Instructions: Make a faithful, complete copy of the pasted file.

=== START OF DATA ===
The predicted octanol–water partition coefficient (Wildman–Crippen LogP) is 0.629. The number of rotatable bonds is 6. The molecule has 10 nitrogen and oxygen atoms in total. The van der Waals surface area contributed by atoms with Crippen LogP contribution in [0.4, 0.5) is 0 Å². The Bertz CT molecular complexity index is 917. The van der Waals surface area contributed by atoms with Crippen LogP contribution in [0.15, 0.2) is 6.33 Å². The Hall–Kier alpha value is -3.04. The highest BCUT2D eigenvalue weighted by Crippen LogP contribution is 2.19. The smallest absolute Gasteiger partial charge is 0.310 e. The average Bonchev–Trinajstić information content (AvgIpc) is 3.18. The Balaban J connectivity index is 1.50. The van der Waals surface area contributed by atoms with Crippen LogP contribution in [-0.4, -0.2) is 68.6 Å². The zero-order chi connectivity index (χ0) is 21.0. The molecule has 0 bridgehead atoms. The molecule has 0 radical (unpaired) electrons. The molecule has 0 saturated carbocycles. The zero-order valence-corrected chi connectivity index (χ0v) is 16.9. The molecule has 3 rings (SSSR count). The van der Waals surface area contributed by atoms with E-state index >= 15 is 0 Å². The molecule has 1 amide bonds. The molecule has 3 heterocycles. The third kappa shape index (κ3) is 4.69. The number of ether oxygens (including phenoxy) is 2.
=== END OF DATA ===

The predicted octanol–water partition coefficient (Wildman–Crippen LogP) is 0.629. The number of rotatable bonds is 6. The molecule has 10 nitrogen and oxygen atoms in total. The van der Waals surface area contributed by atoms with Crippen LogP contribution in [0.4, 0.5) is 0 Å². The Bertz CT molecular complexity index is 917. The van der Waals surface area contributed by atoms with Crippen LogP contribution in [0.15, 0.2) is 6.33 Å². The Hall–Kier alpha value is -3.04. The highest BCUT2D eigenvalue weighted by Crippen LogP contribution is 2.19. The smallest absolute Gasteiger partial charge is 0.310 e. The average Bonchev–Trinajstić information content (AvgIpc) is 3.18. The Balaban J connectivity index is 1.50. The van der Waals surface area contributed by atoms with Crippen LogP contribution in [-0.4, -0.2) is 68.6 Å². The zero-order chi connectivity index (χ0) is 21.0. The molecule has 0 bridgehead atoms. The molecule has 0 radical (unpaired) electrons. The molecule has 0 saturated carbocycles. The zero-order valence-corrected chi connectivity index (χ0v) is 16.9. The molecule has 3 rings (SSSR count). The van der Waals surface area contributed by atoms with E-state index >= 15 is 0 Å². The molecule has 1 amide bonds. The molecule has 3 heterocycles. The third kappa shape index (κ3) is 4.69. The number of ether oxygens (including phenoxy) is 2.